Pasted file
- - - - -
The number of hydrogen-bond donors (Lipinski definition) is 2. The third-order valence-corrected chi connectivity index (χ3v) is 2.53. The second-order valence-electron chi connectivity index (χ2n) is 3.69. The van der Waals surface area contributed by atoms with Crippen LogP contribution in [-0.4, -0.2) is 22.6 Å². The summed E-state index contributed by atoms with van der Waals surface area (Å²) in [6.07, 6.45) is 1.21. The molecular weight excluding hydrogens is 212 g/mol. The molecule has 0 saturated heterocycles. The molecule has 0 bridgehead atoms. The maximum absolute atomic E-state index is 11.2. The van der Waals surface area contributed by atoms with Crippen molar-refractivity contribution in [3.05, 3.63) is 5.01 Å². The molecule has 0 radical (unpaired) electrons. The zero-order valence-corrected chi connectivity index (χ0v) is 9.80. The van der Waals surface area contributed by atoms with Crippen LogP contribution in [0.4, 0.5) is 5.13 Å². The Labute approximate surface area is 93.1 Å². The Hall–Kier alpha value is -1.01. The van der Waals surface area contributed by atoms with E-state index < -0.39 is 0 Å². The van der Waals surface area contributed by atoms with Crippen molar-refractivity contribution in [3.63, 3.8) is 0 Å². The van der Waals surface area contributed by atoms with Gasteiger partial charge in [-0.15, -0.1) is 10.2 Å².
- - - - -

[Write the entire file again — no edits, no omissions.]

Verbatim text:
The number of hydrogen-bond donors (Lipinski definition) is 2. The third-order valence-corrected chi connectivity index (χ3v) is 2.53. The second-order valence-electron chi connectivity index (χ2n) is 3.69. The van der Waals surface area contributed by atoms with Crippen LogP contribution in [-0.4, -0.2) is 22.6 Å². The summed E-state index contributed by atoms with van der Waals surface area (Å²) in [6.07, 6.45) is 1.21. The molecular weight excluding hydrogens is 212 g/mol. The molecule has 0 saturated heterocycles. The molecule has 0 bridgehead atoms. The maximum absolute atomic E-state index is 11.2. The van der Waals surface area contributed by atoms with Crippen molar-refractivity contribution in [3.05, 3.63) is 5.01 Å². The molecule has 0 radical (unpaired) electrons. The zero-order valence-corrected chi connectivity index (χ0v) is 9.80. The van der Waals surface area contributed by atoms with Crippen LogP contribution in [0.4, 0.5) is 5.13 Å². The Labute approximate surface area is 93.1 Å². The Hall–Kier alpha value is -1.01. The van der Waals surface area contributed by atoms with E-state index < -0.39 is 0 Å². The van der Waals surface area contributed by atoms with Crippen molar-refractivity contribution in [3.63, 3.8) is 0 Å². The van der Waals surface area contributed by atoms with Gasteiger partial charge in [-0.15, -0.1) is 10.2 Å².